Sleep is Not the Enemy

For some people, sleep is a daily struggle. It seems that when one wants to sleep, the body wants to be awake and when awake, the body wants to be asleep. Sleep becomes a fight: hard to attain and then a struggle to come out of. It becomes a chronic condition for many.

About 70 million people suffer from chronic sleep problems, according to the CDC. At one point or another, between a third and a half of U.S. adults are affected by insomnia. Worldwide, between 10 and 30 percent of the population suffers from insomnia.

It’s no secret that getting an adequate amount and quality of sleep is beneficial to one’s wellbeing and quality of life. Well-rested people tend to be more social, have more positive emotional experiences with those around them and generally have better romantic lives. On the other hand, sleep deprivation lowers general happiness and degrades emotional-memory recall.

So, the seemingly obvious remedy is to sleep more, right? But, why don’t many people simply get more sleep, as long as their health is otherwise good?

In addition to stress, young children, poor sleep hygiene and physical conditions, there is something else that some refer to as “bedtime procrastination.” It’s simply the act of not going to bed at a soon enough time because they’re busy doing other things that may seem important to them at the time.

Or, some people simply want to extend the perceived time off from work by going to bed later, willing to sacrifice sleep to do so. Some call this “revenge bedtime procrastination,” in a sense rebelling against the perceived authority of the next day’s demands, for instance, needing to go to work the next day. People simply avoid going to bed because that would seem to make tomorrow come that much earlier. A resistance to being “told” to go to bed by the existence of the next day’s demands. And, since bedtime is something people feel they can control, they go without sleep as a form of rebellion.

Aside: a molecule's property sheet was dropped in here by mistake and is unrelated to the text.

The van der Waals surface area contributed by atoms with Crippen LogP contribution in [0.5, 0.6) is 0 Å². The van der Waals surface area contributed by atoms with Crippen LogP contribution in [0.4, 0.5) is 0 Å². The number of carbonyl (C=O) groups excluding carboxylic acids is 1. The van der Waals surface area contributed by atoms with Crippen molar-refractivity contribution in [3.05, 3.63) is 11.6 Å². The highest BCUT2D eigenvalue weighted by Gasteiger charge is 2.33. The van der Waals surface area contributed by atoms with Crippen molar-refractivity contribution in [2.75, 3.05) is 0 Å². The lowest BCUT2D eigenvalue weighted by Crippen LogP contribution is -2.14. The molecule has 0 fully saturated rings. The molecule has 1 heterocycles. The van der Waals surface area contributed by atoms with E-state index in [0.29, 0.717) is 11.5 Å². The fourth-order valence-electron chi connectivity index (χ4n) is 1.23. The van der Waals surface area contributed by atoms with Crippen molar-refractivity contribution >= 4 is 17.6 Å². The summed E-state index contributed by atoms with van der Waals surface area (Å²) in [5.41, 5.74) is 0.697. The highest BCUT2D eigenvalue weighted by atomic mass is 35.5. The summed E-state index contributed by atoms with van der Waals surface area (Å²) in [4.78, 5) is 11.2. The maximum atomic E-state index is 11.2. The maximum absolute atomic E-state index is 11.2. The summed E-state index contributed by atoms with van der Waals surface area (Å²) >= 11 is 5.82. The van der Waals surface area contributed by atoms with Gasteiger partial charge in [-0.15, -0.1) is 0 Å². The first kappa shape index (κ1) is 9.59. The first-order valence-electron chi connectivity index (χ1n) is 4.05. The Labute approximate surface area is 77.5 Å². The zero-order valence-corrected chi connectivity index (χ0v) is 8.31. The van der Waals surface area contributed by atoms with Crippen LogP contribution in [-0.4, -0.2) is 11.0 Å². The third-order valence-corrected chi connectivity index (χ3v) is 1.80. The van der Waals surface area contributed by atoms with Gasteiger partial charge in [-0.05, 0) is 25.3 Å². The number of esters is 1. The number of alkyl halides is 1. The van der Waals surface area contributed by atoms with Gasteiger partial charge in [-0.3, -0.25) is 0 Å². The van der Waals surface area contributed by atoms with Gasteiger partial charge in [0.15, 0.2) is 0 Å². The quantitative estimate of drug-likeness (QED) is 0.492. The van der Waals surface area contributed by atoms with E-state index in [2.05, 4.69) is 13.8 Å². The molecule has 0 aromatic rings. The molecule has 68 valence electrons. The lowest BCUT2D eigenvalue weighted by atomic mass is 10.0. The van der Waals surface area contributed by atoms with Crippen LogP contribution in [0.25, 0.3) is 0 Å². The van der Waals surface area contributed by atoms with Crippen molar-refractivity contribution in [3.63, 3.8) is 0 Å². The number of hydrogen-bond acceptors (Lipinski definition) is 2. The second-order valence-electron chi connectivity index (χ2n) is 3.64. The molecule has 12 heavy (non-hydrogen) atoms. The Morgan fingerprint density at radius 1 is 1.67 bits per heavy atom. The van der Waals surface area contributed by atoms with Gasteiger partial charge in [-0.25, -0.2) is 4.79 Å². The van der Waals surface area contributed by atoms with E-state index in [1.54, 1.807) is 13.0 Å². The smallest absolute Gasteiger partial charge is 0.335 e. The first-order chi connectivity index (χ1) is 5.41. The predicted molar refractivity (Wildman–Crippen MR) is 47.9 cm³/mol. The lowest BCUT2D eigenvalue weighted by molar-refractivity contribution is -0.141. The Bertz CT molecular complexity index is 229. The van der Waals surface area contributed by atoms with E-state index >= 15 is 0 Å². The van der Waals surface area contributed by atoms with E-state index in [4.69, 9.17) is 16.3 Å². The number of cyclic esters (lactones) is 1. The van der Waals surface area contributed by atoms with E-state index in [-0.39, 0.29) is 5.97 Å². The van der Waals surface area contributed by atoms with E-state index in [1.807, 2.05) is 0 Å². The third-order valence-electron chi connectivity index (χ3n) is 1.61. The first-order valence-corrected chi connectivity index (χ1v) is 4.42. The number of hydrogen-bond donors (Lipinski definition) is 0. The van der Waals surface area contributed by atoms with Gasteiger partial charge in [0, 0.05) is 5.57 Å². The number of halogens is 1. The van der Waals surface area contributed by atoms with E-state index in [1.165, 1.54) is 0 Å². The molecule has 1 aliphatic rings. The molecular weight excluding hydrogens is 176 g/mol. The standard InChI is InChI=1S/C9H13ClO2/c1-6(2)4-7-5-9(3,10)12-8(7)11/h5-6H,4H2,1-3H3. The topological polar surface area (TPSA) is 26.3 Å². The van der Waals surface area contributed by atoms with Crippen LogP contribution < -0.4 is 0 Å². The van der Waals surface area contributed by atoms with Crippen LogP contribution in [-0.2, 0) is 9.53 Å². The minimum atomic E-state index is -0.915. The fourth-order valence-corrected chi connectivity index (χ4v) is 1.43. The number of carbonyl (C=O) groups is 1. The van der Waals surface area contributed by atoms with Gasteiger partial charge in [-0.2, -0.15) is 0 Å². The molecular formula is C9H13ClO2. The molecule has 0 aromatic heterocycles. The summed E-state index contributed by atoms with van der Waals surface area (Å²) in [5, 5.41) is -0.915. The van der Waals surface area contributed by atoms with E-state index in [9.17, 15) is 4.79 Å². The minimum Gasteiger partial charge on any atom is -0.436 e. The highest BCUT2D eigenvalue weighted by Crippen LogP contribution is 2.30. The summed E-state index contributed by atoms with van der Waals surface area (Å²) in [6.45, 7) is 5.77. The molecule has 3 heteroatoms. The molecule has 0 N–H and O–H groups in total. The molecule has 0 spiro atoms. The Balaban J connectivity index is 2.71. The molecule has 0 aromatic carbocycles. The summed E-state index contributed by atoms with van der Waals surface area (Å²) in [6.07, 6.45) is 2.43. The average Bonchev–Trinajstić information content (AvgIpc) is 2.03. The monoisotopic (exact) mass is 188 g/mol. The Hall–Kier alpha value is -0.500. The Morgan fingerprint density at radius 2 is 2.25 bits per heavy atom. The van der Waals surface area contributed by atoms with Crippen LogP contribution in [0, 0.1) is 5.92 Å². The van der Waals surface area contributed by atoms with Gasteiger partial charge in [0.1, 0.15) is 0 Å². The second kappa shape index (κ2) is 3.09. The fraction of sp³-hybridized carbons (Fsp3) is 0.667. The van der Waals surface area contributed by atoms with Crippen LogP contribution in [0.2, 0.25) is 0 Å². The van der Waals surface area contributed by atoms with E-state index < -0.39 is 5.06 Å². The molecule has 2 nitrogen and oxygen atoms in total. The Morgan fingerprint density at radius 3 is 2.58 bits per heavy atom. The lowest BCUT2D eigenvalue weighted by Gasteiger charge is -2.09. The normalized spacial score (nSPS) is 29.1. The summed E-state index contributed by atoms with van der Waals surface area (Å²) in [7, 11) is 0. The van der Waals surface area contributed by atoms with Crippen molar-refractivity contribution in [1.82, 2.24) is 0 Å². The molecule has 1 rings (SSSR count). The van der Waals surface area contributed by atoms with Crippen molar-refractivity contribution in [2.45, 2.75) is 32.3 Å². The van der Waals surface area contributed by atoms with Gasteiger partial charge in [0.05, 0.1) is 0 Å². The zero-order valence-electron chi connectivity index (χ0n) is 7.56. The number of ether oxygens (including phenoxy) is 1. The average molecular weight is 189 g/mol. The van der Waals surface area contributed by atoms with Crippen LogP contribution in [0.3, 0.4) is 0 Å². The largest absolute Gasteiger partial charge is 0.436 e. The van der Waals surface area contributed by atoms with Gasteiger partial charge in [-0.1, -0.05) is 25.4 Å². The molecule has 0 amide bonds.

So, What to Do?

As absurd as it sounds, revenge bedtime can result in quite a bit of disrupted sleep. Simply thinking about the problem and acknowledging the ways one may be sabotage their own sleep is a big head start. Then, instead of thinking about bedtime as a loss of control over one’s schedule, and therefore, life, one can turn that around. A short time before one’s scheduled bedtime, the person can tell him or herself something like, “I have control over my schedule and I am in fact choosing to go to bed at this time.”

Yes, it may seem childish at first, but it is a simple thing to try to deal with the situation in a mature way to quiet a rebelling mind. The thing is to make peace with yourself regarding your attitude towards bedtime. To make it a friend instead of an enemy.

Oh, and purchasing a great quality mattress at Vermont Bedrooms is another great thing to try. Yes, that’s a blatant sales pitch, but it is a fact that Vermont Bedrooms carries a fantastic selection of mattresses for any budget. Either shop online here or go to the physical store, located at 159 U.S. Route 4 in Rutland Town, Vermont. The friendly staff there will help you find the right mattress for your needs.